McAfee, one of the world’s leading cyber security companies, last week announced the release of Disrupting the Disruptors, Art or Science?, a new report investigating the role of cyber threat hunting and the evolution of the security operations center (SOC). Looking at security teams through four levels of development—minimal, procedural, innovative and leading, the report finds that advanced SOCs devote 50 percent more time than their counterparts on actual threat hunting.
The Threat Hunter
Threat hunting is becoming a critical role in defeating bad actors. A threat hunter is a professional member of the security team tasked with examining cyber threats using clues, hypotheses, and experience from years of researching cyber criminals, and is incredibly valuable to the investigation process. Per the survey, companies are investing in and gaining different levels of results from both tools and structured processes as they integrate “threat hunting” activities into the core security operations center.
As the focus on professional threat hunters and automated technology increases, a more effective operations model for identifying, mitigating and preventing cyber threats have emerged: human-machine teaming. In fact, leading threat hunting organizations are using this method in the threat investigation process at more than double the rate of organizations at the minimal level (75 percent compared to 31 percent).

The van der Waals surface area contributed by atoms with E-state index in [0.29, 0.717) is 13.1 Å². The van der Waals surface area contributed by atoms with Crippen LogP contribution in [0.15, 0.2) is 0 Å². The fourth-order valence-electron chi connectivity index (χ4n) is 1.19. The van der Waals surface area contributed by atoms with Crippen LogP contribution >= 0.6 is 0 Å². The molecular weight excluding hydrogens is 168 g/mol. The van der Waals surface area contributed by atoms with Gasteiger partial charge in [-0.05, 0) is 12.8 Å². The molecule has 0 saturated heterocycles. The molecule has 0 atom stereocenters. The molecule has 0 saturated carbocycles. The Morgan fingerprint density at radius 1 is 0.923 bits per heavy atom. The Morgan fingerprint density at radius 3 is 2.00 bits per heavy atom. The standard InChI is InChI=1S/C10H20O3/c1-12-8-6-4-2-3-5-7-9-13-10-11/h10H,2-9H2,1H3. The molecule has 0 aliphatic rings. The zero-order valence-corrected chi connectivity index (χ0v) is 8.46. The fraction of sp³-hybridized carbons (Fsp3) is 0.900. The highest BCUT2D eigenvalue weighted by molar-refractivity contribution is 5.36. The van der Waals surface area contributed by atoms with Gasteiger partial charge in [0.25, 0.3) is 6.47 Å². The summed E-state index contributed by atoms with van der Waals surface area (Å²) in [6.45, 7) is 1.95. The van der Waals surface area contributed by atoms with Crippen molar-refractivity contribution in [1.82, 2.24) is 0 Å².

“Organizations must design a plan knowing they will be attacked by cyber criminals,” said Raja Patel, vice president and general manager, Corporate Security Products, McAfee. “Threat hunters are enormously valuable as part of that plan to regain the advantage from those trying to disrupt business, but only when they are efficient can they be successful. It takes both the threat hunter and innovative technology to build a strong human-machine teaming strategy that keeps cyber threats at bay.”
The Threat Hunter Playbook: Human-Machine Teaming
Aside from manual study in the threat investigation process, the threat hunter is key in deploying automation in security infrastructure. The successful threat hunter selects, curates and often builds the security tools needed to thwart threats, and then turns the knowledge gained through manual investigation into automated scripts and rules by customizing the technology. This combination of threat hunting with automated tasks is human-machine teaming, a critical strategy for disrupting cyber criminals of today and tomorrow.
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